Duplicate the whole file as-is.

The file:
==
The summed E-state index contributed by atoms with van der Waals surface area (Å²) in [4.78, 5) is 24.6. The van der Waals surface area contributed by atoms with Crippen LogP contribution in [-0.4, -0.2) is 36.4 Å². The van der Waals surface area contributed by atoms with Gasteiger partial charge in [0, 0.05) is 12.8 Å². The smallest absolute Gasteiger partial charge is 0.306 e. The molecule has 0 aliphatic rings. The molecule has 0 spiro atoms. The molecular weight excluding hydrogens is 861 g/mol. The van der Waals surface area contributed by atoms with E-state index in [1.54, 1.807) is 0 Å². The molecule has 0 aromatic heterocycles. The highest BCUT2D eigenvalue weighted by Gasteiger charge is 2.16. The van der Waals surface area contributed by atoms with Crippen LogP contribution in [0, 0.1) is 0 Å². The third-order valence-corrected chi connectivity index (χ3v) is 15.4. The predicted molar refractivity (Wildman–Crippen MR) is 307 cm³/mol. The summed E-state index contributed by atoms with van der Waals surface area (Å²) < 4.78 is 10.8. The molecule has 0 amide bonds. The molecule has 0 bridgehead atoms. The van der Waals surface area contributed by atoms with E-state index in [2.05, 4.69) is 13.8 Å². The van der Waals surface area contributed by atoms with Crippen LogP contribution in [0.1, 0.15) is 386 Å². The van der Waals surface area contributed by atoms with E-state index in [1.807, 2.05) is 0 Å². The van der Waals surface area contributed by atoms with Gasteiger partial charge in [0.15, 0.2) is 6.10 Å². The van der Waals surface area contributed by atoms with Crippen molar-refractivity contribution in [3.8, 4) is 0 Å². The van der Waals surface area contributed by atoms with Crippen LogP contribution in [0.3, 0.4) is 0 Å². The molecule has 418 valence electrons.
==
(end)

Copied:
The summed E-state index contributed by atoms with van der Waals surface area (Å²) in [4.78, 5) is 24.6. The van der Waals surface area contributed by atoms with Crippen LogP contribution in [-0.4, -0.2) is 36.4 Å². The van der Waals surface area contributed by atoms with Gasteiger partial charge in [0, 0.05) is 12.8 Å². The smallest absolute Gasteiger partial charge is 0.306 e. The molecule has 0 aliphatic rings. The molecule has 0 spiro atoms. The molecular weight excluding hydrogens is 861 g/mol. The van der Waals surface area contributed by atoms with E-state index in [1.54, 1.807) is 0 Å². The molecule has 0 aromatic heterocycles. The highest BCUT2D eigenvalue weighted by Gasteiger charge is 2.16. The van der Waals surface area contributed by atoms with Crippen LogP contribution in [0, 0.1) is 0 Å². The third-order valence-corrected chi connectivity index (χ3v) is 15.4. The predicted molar refractivity (Wildman–Crippen MR) is 307 cm³/mol. The summed E-state index contributed by atoms with van der Waals surface area (Å²) < 4.78 is 10.8. The molecule has 0 amide bonds. The molecule has 0 bridgehead atoms. The van der Waals surface area contributed by atoms with E-state index in [2.05, 4.69) is 13.8 Å². The van der Waals surface area contributed by atoms with Crippen LogP contribution in [0.1, 0.15) is 386 Å². The van der Waals surface area contributed by atoms with E-state index in [1.807, 2.05) is 0 Å². The van der Waals surface area contributed by atoms with Gasteiger partial charge in [0.15, 0.2) is 6.10 Å². The van der Waals surface area contributed by atoms with Crippen molar-refractivity contribution in [3.8, 4) is 0 Å². The van der Waals surface area contributed by atoms with Crippen LogP contribution in [0.3, 0.4) is 0 Å². The molecule has 418 valence electrons.